Malaysian voters sided with conservatism in opinion polls over the weekend, analysts said

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It will be a tough road to victory for Malaysia’s reformist party Pakatan Harapan after the weekend’s general election, where voters skewed towards conservative and religious parties, analysts said.

Malaysia faces a hung parliament with no clear coalition winner to form a majority government.

Pakatan Harapan led with 82 seats, followed by the incumbent government coalition Perikatan Nasional with 73, as candidates and coalitions rushed Monday morning to close deals ahead of a 2pm Singapore/HK time limit set by the country’s king. The king then extended the deadline to the same time on Tuesday.

Parties and coalitions must win 112 of the 222 seats in parliament to form a government.

The largest opposition coalition, Pakatan Harapan, is led by former Deputy Prime Minister Anwar Ibrahim, who is seeking to become prime minister after being denied leadership for more than two decades. The rival Perikatan Nasional coalition is led by former Prime Minister Muhyiddin Yassin.

Malaysian opposition leader Anwar Ibrahim of Pakatan Harapan on Monday morning before meeting the king.

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“I think it will be extremely difficult for PH, despite having won the most seats to form or even join a coalition government,” said Oh Ei Sun, senior fellow at the Singapore Institute of International Affairs , to CNBC.

“And that it’s because I think there’s some form of ‘power’ that the rich are doing their best to prevent PH from ever running the country.”

He said the opposition group’s “slightly reformist image … poses a clear threat to the vested interests of the ruling powers and I think they are very keen to consolidate interests, and they will not be happy to be disrupted by PH’s rule .”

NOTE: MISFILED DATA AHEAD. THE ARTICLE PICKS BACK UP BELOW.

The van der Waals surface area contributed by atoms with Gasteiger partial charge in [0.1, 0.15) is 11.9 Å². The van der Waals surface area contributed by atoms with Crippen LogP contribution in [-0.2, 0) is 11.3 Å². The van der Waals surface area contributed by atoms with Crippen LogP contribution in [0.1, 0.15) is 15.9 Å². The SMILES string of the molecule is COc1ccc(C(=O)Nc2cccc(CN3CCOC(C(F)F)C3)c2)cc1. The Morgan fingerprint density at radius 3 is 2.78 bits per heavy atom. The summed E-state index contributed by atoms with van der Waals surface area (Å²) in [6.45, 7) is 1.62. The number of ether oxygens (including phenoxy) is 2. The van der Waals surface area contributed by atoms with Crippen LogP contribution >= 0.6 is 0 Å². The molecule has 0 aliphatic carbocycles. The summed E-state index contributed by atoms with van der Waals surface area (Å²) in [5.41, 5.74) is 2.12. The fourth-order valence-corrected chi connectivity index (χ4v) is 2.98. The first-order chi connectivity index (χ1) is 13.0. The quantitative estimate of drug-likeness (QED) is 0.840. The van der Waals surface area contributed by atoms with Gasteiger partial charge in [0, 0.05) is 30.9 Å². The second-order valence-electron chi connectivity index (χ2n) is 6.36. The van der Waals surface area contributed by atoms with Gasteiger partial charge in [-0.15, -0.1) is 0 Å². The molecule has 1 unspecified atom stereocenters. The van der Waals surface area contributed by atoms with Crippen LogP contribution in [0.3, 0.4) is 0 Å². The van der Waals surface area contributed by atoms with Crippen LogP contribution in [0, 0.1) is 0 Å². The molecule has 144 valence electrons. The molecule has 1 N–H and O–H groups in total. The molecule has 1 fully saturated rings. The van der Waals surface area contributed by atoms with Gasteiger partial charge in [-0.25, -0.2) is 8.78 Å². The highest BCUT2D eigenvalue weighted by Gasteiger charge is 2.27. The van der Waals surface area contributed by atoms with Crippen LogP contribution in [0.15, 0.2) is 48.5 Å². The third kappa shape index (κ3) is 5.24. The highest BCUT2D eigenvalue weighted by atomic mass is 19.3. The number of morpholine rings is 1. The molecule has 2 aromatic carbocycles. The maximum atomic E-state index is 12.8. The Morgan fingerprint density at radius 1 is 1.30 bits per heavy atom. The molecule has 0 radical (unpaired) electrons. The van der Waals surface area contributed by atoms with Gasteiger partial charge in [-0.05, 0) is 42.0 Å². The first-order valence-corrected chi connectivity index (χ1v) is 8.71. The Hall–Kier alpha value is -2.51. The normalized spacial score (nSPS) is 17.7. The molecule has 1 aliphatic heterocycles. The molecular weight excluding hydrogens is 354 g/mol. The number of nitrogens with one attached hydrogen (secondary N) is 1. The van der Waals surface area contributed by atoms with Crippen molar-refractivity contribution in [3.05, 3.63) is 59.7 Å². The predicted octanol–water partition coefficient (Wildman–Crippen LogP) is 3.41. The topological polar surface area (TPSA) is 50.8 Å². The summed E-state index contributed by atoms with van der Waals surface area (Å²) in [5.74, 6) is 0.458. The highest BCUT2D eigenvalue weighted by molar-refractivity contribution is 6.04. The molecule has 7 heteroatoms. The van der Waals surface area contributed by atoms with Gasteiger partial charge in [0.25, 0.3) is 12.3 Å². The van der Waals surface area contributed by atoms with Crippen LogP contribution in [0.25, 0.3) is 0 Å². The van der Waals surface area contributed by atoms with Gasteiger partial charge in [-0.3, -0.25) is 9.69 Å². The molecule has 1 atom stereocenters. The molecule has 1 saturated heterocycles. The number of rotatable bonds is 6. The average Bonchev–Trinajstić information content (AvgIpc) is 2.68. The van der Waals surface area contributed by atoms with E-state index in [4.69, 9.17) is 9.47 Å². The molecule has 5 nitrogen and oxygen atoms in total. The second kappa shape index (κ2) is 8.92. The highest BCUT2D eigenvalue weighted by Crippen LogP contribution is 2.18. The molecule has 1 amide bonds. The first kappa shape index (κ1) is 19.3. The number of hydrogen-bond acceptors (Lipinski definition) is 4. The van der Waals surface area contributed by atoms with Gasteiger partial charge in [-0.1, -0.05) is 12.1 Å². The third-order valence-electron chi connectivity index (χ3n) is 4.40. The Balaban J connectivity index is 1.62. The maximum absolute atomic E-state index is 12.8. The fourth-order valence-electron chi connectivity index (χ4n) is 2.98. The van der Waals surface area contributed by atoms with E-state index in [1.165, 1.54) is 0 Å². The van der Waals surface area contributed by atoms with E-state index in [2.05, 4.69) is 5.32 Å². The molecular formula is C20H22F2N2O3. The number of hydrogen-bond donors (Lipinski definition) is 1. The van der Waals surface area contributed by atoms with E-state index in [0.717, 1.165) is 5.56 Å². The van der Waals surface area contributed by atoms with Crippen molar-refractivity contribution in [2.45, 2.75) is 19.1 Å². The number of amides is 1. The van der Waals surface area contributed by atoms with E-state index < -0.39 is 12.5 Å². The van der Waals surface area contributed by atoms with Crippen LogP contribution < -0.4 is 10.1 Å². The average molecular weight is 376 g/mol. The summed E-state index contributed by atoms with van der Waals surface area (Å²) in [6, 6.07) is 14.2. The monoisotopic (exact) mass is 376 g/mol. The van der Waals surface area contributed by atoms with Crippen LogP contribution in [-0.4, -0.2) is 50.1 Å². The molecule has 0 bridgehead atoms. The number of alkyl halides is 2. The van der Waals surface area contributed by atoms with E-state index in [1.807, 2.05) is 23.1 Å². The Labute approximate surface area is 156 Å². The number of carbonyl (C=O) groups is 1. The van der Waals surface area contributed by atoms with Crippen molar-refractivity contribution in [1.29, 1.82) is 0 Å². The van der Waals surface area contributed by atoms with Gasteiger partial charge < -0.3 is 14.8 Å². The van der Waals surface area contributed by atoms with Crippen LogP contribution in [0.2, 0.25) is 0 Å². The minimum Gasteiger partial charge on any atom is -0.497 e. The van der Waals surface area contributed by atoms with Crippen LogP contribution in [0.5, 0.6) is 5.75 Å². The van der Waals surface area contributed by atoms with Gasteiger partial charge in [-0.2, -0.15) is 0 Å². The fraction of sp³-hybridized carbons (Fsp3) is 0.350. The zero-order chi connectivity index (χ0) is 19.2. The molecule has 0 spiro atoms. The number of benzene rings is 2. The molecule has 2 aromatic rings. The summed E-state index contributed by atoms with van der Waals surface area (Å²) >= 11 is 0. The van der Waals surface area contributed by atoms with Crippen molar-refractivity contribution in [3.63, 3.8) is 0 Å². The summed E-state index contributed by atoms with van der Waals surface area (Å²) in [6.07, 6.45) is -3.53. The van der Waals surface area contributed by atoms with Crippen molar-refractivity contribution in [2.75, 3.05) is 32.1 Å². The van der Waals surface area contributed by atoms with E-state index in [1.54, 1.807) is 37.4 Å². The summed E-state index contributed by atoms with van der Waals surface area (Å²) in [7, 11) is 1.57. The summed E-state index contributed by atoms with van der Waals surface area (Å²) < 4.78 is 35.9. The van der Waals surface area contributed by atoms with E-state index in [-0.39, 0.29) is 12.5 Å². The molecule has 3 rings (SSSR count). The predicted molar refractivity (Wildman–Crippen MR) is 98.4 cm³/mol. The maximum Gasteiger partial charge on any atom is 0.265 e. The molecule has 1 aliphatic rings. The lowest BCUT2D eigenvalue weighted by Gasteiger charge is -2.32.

Many of the country’s younger voters, including those aged between 18 and 21 who vote for the first time, have also turned to more conservative parties, despite expectations that the demographic will be more progressive, Oh added. referring to the Islamic PAS festival and the Bersatu festival.

Hopes for reforms to the Malaysian political system dominated by the long-ruling Barisan Nasional coalition are fading after the weekend’s elections, Oh said.

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While voters beat Barisan in the polls – the coalition won about 30 seats, less than half the number of seats its rivals won – they did not visibly move towards PH, as the results have shown. Instead, they tended toward more conservatism, Oh said.

“In recent years there’s been a realization that maybe we need to turn away from this kind of patronage politics a little bit, but those who turn away from patronage politics, instead of going to the more reformist side, maybe they decided to move to more religious, radicalized or extremist sides,” said Oh.

The historic loss of former Prime Minister and former statesman Mahathir Mohamad of his seat in Langkawi shows that politics in Malaysia is changing, said Better Malaysia Assembly lawyer and brother of imprisoned former Prime Minister Najib Razak, Nazir Razak.

Muhyiddin Yassin, chairman of Perikatan Nasional (PN), says he has the numbers to become prime minister.

Nurphoto | Nurphoto | Getty Images

“That’s extraordinary. I mean, that’s like saying, you know, people don’t vote for brands. They vote for what you can deliver for them. So I think the politics are changing,” he told CNBC’s ” Squawk Box Asia” on Monday.

Nazir also said more moderate Malaysian voters were surprised by the results.

If reform was what these voters wanted, he added, they would have to “get their act together” and present a better case to the more conservative voters in the north and east, for example.

The youth also did not vote in the direction of a more progressive vote, as they too wanted a Malaysian-led coalition, but not one as liberal as Pakatan Harapan, Nazir said.

Correction: This article has been updated to accurately reflect that Nazir said the youth vote was not leading to a more progressive vote. An earlier version of the story misrepresented him.



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